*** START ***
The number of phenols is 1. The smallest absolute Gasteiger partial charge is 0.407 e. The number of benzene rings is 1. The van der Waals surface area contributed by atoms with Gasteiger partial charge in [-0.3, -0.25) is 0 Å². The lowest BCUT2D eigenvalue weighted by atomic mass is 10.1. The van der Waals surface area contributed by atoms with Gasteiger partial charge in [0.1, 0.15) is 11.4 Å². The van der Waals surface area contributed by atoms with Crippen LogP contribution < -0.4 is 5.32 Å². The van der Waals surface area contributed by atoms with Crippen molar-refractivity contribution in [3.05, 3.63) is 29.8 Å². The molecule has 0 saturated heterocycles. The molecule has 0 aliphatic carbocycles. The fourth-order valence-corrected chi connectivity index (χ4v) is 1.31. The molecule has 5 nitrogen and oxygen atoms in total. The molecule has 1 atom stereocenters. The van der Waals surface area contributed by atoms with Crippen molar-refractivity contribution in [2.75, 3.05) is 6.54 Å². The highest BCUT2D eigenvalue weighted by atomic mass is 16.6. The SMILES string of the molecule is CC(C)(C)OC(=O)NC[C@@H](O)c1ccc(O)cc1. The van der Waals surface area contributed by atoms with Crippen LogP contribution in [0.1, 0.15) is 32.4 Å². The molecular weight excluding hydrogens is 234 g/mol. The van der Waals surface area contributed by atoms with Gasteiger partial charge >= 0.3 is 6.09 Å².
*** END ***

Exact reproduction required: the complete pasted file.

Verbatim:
The number of phenols is 1. The smallest absolute Gasteiger partial charge is 0.407 e. The number of benzene rings is 1. The van der Waals surface area contributed by atoms with Gasteiger partial charge in [-0.3, -0.25) is 0 Å². The lowest BCUT2D eigenvalue weighted by atomic mass is 10.1. The van der Waals surface area contributed by atoms with Gasteiger partial charge in [0.1, 0.15) is 11.4 Å². The van der Waals surface area contributed by atoms with Crippen LogP contribution < -0.4 is 5.32 Å². The van der Waals surface area contributed by atoms with Crippen molar-refractivity contribution in [3.05, 3.63) is 29.8 Å². The molecule has 0 saturated heterocycles. The molecule has 0 aliphatic carbocycles. The fourth-order valence-corrected chi connectivity index (χ4v) is 1.31. The molecule has 5 nitrogen and oxygen atoms in total. The molecule has 1 atom stereocenters. The van der Waals surface area contributed by atoms with Crippen molar-refractivity contribution in [2.75, 3.05) is 6.54 Å². The highest BCUT2D eigenvalue weighted by atomic mass is 16.6. The SMILES string of the molecule is CC(C)(C)OC(=O)NC[C@@H](O)c1ccc(O)cc1. The van der Waals surface area contributed by atoms with Crippen LogP contribution in [0.1, 0.15) is 32.4 Å². The molecular weight excluding hydrogens is 234 g/mol. The van der Waals surface area contributed by atoms with Gasteiger partial charge >= 0.3 is 6.09 Å².